A weekly (sometimes bi-weekly, or sometimes I forget about it for five months) selection of new – and new to me – music that I have found myself listening to over the past week on Rdio.
Welp, I sure dropped the ball on this column! It has been five months since I have gotten around to getting a few words written down about the music I have been listening to. Thankfully, this week was a pretty fantastic one, with at least two or three major releases that I’ve had on my radar dropping. The past few months have equally as strong for music, so I imagine I’ll be pulling a few picks that land outside of this week’s release catalog as well.
Click the band / album titles for Rdio links.
The first thing about Faded Paper Figures‘ 2012 album The Matter that caught my eye was the album art – funny, how even on a digital service like Rdio, I still find myself working almost entirely by visuals for discoveries. Deth P. Sun did the art for that album, and I since have become a big fan of his work. Similarly, I also became a big fan of Faded Paper Figures’ electronic indie-pop contained within. I was downright addicted to that record, so with two years to wait, Relics actually became one of my more anticipated releases.
Thankfully, not too much has changed on Relics. The band still crafts huge pop hooks and embeds them in carefully arranged electronic tunes with indie-rock flourishes like acoustic guitars and strings. In a weird way, they’ve both become more electronic driven, and also more eclectic on the record. There are some odd choices – the vaguely country-tinged guitar opening on “Wake Up Dead” leads to a fairly standard indie-pop song – but mostly it’s a satisfying pop record through-and-through.
While we’re still on the topic of electronic music – as well as being addicted to an artist – I’m going to have to bring up the new EP from Lusine. Last year, an album dropped that I quite literally was addicted to. Lusine’s The Waiting Room was just too damn perfect of an electronic album to ignore – just poppy enough to lend itself to repeated listens, smooth enough to groove along to while doing some work, as well as featuring an almost palpable emotional core on songs like “February”. That song hit my ears while I was talking a walk in downtown Toronto, through a snowfall, and it will forever be one of those great musical memories where no other artist or song could have soundtracked a moment more perfectly than Lusine did.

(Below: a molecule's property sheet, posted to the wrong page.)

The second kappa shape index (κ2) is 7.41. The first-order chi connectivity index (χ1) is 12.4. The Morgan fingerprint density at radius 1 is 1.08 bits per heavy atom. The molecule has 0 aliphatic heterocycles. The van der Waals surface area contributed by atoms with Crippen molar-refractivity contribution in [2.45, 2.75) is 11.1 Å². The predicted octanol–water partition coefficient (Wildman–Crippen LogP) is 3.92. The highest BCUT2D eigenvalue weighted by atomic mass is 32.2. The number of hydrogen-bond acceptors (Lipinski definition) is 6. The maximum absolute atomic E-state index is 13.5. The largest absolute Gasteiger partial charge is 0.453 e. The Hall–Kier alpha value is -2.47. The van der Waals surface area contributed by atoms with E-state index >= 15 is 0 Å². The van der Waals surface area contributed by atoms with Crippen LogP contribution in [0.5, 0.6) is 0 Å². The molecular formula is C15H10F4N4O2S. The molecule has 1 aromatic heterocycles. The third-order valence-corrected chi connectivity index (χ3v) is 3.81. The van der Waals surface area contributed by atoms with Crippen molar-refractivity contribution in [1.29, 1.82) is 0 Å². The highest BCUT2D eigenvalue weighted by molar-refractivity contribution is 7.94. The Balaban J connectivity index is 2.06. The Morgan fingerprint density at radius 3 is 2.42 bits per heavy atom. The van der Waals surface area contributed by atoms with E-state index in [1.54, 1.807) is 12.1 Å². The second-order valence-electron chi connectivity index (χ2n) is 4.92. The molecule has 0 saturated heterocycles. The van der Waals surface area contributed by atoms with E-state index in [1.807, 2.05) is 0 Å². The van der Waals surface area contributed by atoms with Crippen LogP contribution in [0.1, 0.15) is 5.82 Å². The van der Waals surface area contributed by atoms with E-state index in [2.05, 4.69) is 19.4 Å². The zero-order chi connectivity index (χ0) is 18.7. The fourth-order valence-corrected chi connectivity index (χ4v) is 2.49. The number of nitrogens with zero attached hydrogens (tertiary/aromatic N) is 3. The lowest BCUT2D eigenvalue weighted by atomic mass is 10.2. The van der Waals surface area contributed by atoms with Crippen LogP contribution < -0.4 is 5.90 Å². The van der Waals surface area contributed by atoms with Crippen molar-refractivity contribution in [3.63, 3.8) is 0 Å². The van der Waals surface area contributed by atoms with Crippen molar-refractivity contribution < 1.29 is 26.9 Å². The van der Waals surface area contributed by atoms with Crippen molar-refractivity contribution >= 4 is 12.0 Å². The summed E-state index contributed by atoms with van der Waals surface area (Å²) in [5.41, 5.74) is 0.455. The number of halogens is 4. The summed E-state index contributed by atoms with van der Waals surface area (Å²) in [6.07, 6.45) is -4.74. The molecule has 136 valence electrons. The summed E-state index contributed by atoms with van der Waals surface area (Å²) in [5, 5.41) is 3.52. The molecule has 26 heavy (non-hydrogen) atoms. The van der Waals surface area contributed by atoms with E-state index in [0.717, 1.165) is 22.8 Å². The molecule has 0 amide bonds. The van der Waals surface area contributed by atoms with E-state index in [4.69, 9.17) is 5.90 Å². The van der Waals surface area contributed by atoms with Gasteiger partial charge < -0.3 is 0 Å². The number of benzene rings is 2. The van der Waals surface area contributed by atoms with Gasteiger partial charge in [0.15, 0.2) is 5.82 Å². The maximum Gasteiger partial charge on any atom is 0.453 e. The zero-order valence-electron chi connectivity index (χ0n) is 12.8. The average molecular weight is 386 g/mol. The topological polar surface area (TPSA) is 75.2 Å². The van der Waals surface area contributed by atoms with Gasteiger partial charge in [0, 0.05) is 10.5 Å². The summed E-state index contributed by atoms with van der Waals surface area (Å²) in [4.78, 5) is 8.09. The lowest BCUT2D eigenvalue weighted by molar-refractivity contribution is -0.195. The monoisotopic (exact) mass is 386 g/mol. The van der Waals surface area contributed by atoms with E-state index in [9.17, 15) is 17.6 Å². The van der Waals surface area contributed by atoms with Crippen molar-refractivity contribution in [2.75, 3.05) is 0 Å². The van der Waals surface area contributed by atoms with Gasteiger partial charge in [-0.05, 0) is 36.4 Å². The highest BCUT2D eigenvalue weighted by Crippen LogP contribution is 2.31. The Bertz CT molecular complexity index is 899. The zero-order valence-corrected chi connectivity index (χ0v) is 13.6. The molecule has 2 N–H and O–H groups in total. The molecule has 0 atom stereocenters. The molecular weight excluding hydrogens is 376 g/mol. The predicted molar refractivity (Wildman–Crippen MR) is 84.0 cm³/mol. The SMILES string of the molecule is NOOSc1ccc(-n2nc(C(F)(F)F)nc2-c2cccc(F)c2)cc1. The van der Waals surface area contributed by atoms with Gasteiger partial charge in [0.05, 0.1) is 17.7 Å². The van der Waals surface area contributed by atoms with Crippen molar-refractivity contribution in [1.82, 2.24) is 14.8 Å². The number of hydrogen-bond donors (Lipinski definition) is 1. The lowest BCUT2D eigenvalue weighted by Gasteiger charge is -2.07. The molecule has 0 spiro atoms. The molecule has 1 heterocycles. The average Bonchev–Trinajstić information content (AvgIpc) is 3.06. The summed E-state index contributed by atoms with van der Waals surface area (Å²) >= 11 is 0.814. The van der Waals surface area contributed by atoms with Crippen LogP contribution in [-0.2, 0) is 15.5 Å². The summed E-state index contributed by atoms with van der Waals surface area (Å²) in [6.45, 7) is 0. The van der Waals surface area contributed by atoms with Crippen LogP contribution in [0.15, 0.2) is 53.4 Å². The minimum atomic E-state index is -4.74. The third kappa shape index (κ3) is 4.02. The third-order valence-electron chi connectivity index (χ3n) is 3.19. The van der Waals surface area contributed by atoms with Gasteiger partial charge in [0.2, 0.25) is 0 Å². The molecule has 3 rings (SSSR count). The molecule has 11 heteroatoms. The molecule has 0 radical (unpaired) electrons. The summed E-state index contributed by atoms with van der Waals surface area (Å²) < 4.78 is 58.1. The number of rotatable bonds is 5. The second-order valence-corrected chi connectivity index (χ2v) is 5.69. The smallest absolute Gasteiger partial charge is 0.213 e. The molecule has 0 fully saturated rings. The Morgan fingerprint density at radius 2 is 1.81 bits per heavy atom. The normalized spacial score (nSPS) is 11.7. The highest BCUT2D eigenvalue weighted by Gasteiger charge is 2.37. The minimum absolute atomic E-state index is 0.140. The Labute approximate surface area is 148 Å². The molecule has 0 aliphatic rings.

His new EP Arterial, is no slouch either. The title track is classic Lusine – almost progressive in its structure, with smooth synths crashing into jagged beats and building to an immensely satisfying conclusion. Even when Lusine dips into well worn territory – like the melodically familiar “Eyes Give In”, which recalls “Another Tomorrow” off The Waiting Room to me – it doesn’t distract. I already have listened to the album at least 10 or 12 times, so there’s that.
I can’t entirely remember how I stumbled upon Plow United on Rdio, but somehow their entire discography ended up in my collection. I think it may have been from browsing around record labels and landing on Dead Broke Rekerds by way of bands like Iron Chic, Beach Slang, and Landlord. I’m happy I did though, because their brand of workmanlike punk-rock – with strong melodies and moments of thrashiness – has really hit the spot for me this week.
Fast, catchy, and oft-unpredictable, there’s not too much to say here other than I’m as happy as a pig in slop to have a new band with a handful of records to parse through in the coming weeks. To make things even better, Plow United were also able to join the small group of bands who pulled off fantastic post-reunion albums (i.e. Dinosaur Jr. and Lifetime) with Marching Band in 2013.
The cover of Stella Ella Ola‘s album ain’t no joke! The Toronto band’s new album I Think We Should Hang Out All The Time is chock-fulla summery pool-side tunes that throw in just about everything, including the kitchen sink. From new-wave-y B-52s-esque passing of the vocal spotlight, to Go Go‘s level of infectiousness, there’s plenty in here for power-pop – or maybe just straight-up, capital-p “Pop” – fans to dig into.
Whether it’s angular post-punk guitar attacks that float your boat – like the one on “Summerette” – or mid-tempo psych-pop tracks with major hooks and harmonies (“Peter Sellers”), you’ll probably end up sharing the titular sentiment about Stella Ella Ola and their new album.
You should listen to this song. Go ahead, click play, I’ll wait.
The texture of In Humor and Sadness by ’68 – the latest from Josh Scogin of math-core band The Chariot and founding member of metalcore band Norma Jean – might surprise you. Not only did it surprise me upon first hearing it, it grabbed my ears and didn’t let go for about 35 minutes. One of my favourite things about the album, is that on Wikipedia it says: “Josh Scogin used ‘a lot of very old, vintage combo amps, pushing them way too hard,’ [and] the sounds of guitars cutting out is because the amps were actually breaking, and those sounds were left in.”
Yeah, NO SHIT! And guess what? It sounds fuckin’ awesome. If you’re turned off by the fact that Scogin was previously in two bands with -core genres, don’t be. This is genre-defying stuff that any fan of indie rock – aggressive or not – will be able to dig into. It’s heavy as hell, it’s experimental, and above all else it’s downright enthralling.